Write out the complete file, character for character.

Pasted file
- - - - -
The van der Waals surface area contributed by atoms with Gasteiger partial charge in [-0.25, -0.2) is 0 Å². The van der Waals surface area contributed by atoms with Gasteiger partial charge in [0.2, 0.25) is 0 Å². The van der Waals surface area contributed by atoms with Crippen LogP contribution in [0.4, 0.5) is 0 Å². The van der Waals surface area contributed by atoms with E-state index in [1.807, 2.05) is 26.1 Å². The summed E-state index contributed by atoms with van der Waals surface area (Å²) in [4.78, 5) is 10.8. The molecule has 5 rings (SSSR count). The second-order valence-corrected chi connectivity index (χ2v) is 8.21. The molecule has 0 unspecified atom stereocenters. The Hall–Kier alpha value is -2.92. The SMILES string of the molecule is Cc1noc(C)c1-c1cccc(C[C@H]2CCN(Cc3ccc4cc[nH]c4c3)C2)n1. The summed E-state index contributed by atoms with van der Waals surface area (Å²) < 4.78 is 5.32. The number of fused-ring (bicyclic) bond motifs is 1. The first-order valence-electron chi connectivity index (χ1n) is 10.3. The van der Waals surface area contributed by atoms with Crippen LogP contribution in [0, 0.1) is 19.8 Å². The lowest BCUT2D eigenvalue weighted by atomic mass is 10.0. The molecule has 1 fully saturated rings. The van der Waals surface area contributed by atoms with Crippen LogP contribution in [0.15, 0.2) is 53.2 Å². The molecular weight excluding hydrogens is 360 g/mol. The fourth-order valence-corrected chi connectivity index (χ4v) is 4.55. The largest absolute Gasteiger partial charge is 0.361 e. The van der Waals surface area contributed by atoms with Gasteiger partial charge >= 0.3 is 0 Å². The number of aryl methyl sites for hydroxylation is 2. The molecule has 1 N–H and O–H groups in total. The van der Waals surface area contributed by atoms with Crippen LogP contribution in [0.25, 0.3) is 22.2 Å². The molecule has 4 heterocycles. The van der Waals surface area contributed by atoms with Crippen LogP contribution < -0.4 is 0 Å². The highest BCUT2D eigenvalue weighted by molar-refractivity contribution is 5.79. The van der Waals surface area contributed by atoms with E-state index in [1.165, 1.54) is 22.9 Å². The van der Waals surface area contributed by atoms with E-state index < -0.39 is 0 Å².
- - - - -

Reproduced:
The van der Waals surface area contributed by atoms with Gasteiger partial charge in [-0.25, -0.2) is 0 Å². The van der Waals surface area contributed by atoms with Gasteiger partial charge in [0.2, 0.25) is 0 Å². The van der Waals surface area contributed by atoms with Crippen LogP contribution in [0.4, 0.5) is 0 Å². The van der Waals surface area contributed by atoms with E-state index in [1.807, 2.05) is 26.1 Å². The summed E-state index contributed by atoms with van der Waals surface area (Å²) in [4.78, 5) is 10.8. The molecule has 5 rings (SSSR count). The second-order valence-corrected chi connectivity index (χ2v) is 8.21. The molecule has 0 unspecified atom stereocenters. The Hall–Kier alpha value is -2.92. The SMILES string of the molecule is Cc1noc(C)c1-c1cccc(C[C@H]2CCN(Cc3ccc4cc[nH]c4c3)C2)n1. The summed E-state index contributed by atoms with van der Waals surface area (Å²) < 4.78 is 5.32. The number of fused-ring (bicyclic) bond motifs is 1. The first-order valence-electron chi connectivity index (χ1n) is 10.3. The van der Waals surface area contributed by atoms with Crippen LogP contribution in [0, 0.1) is 19.8 Å². The lowest BCUT2D eigenvalue weighted by atomic mass is 10.0. The molecule has 1 fully saturated rings. The van der Waals surface area contributed by atoms with Crippen LogP contribution in [0.15, 0.2) is 53.2 Å². The molecular weight excluding hydrogens is 360 g/mol. The fourth-order valence-corrected chi connectivity index (χ4v) is 4.55. The largest absolute Gasteiger partial charge is 0.361 e. The van der Waals surface area contributed by atoms with Gasteiger partial charge >= 0.3 is 0 Å². The number of aryl methyl sites for hydroxylation is 2. The molecule has 1 N–H and O–H groups in total. The van der Waals surface area contributed by atoms with Crippen LogP contribution in [0.25, 0.3) is 22.2 Å². The molecule has 4 heterocycles. The van der Waals surface area contributed by atoms with Crippen LogP contribution < -0.4 is 0 Å². The highest BCUT2D eigenvalue weighted by molar-refractivity contribution is 5.79. The van der Waals surface area contributed by atoms with E-state index in [1.165, 1.54) is 22.9 Å². The van der Waals surface area contributed by atoms with E-state index < -0.39 is 0 Å².